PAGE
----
An Honor Taken, Now Restored

Helen James’ fight for justice is recognized by the National Air and Space Museum.

Vindication: Helen James arrives in Washington, D.C., on an Honor Flight that she was denied for 60 years. (Courtesy Central Valley Honor Flight)
Air & Space Magazine | Subscribe

Helen James was carrying a special delivery—her 60-year-old photo album—on an equally special trip. She arrived in Washington, D.C. last April on an Honor Flight, reserved for U.S. veterans to visit the memorials in the nation’s capital. Veterans who were honorably discharged, that is, and the 90-year-old former Airman Second Class could start claiming that only a few months earlier.

James enlisted in the U.S. Air Force in 1952, serving for three years as a radio operator and then as a crew chief, until she was arrested and discharged as “undesirable” during the “Lavender Scare,” a campaign to remove gays and lesbians from service. After being stripped of her benefits and severance, she moved to California and had a successful career as a physical therapist. But in January, she wanted to get back what she’d rightfully earned. James sued the U.S. Air Force to change her discharge status, and several weeks later, it did. Her dignity of service restored, she’s now getting an honor reserved for very few individuals: Her story told by the National Air and Space Museum.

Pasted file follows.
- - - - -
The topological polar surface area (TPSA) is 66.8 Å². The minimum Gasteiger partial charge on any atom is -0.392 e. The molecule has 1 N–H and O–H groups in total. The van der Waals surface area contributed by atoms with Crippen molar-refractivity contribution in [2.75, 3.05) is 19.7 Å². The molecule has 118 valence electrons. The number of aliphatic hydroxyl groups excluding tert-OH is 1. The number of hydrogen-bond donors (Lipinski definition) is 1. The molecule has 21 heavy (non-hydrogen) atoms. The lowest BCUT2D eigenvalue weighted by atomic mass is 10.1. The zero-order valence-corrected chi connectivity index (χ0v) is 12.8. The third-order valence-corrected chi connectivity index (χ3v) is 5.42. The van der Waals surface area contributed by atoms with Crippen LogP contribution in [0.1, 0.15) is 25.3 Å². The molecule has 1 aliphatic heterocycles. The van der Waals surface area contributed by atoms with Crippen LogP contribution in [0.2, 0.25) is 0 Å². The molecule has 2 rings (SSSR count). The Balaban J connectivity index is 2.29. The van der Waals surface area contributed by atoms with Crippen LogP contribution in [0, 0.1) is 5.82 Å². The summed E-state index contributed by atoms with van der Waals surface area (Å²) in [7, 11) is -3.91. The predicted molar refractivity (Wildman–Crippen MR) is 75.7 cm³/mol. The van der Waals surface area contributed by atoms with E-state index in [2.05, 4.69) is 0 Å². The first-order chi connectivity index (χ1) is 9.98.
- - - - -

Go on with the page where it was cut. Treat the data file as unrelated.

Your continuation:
Helen James brought her photo album from her military days to the National Air and Space Museum.
Helen James brought her photo album from her military days to the National Air and Space Museum. (NASM2018.0042 /Helen G. James Collection)

James brought her photo album, with more than 70 pages depicting her military service, to Washington at the request of Museum archivist Patti Williams. “I’ve always been very interested in collecting stories of individuals, especially if it’s women or minorities,” says Williams. “Just the ability for them to learn how to fly or be successful in the aviation field where the cards were stacked against them says something about their character.” That was character she saw in James. “I found it inspiring that this woman continued to fight the good fight and to right the wrong.”

It’s rare for the Museum to request artifacts from an individual, but when Williams read about James and saw a picture of her holding the photo album, she reached out to see if James would donate it, along with the legal documents from her case. “Her story is very illustrative of the kind of history that’s often overlooked because of the prejudices of the time,” says Williams.

James’ photo album and documents from her Air Force career can now be viewed online.

Tags

Comment on this Story

comments powered by Disqus